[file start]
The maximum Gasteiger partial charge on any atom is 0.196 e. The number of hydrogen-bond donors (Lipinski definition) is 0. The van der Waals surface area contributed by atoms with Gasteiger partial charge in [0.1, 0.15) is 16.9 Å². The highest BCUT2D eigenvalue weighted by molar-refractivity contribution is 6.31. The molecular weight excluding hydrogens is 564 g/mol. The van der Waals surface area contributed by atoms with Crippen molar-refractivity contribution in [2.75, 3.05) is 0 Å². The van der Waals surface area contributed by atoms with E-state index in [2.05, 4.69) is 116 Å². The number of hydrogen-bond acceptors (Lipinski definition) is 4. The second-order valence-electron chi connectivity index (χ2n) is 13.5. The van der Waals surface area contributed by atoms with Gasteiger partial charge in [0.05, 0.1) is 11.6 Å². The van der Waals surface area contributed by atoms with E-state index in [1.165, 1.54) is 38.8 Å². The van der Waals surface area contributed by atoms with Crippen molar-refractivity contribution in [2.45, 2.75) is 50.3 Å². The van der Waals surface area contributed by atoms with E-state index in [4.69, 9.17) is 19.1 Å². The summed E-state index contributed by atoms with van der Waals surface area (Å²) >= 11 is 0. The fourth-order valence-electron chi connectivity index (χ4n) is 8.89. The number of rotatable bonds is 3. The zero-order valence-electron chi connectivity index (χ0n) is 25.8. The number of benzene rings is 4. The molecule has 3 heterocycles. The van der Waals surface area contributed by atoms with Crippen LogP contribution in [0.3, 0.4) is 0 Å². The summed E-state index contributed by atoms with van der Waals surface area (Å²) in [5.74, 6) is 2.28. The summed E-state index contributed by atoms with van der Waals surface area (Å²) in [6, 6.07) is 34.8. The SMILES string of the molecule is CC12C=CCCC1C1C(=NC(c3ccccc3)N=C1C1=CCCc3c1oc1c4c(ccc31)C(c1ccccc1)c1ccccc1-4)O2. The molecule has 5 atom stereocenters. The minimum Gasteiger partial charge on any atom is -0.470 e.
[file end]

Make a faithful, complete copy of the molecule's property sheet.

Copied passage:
The maximum Gasteiger partial charge on any atom is 0.196 e. The number of hydrogen-bond donors (Lipinski definition) is 0. The van der Waals surface area contributed by atoms with Gasteiger partial charge in [0.1, 0.15) is 16.9 Å². The highest BCUT2D eigenvalue weighted by molar-refractivity contribution is 6.31. The molecular weight excluding hydrogens is 564 g/mol. The van der Waals surface area contributed by atoms with Crippen molar-refractivity contribution in [2.75, 3.05) is 0 Å². The van der Waals surface area contributed by atoms with E-state index in [2.05, 4.69) is 116 Å². The number of hydrogen-bond acceptors (Lipinski definition) is 4. The second-order valence-electron chi connectivity index (χ2n) is 13.5. The van der Waals surface area contributed by atoms with Gasteiger partial charge in [0.05, 0.1) is 11.6 Å². The van der Waals surface area contributed by atoms with E-state index in [1.165, 1.54) is 38.8 Å². The van der Waals surface area contributed by atoms with Crippen molar-refractivity contribution in [2.45, 2.75) is 50.3 Å². The van der Waals surface area contributed by atoms with E-state index in [4.69, 9.17) is 19.1 Å². The summed E-state index contributed by atoms with van der Waals surface area (Å²) >= 11 is 0. The fourth-order valence-electron chi connectivity index (χ4n) is 8.89. The number of rotatable bonds is 3. The zero-order valence-electron chi connectivity index (χ0n) is 25.8. The number of benzene rings is 4. The molecule has 3 heterocycles. The van der Waals surface area contributed by atoms with Crippen LogP contribution in [0.3, 0.4) is 0 Å². The summed E-state index contributed by atoms with van der Waals surface area (Å²) in [5.74, 6) is 2.28. The summed E-state index contributed by atoms with van der Waals surface area (Å²) in [6, 6.07) is 34.8. The SMILES string of the molecule is CC12C=CCCC1C1C(=NC(c3ccccc3)N=C1C1=CCCc3c1oc1c4c(ccc31)C(c1ccccc1)c1ccccc1-4)O2. The molecule has 5 atom stereocenters. The minimum Gasteiger partial charge on any atom is -0.470 e.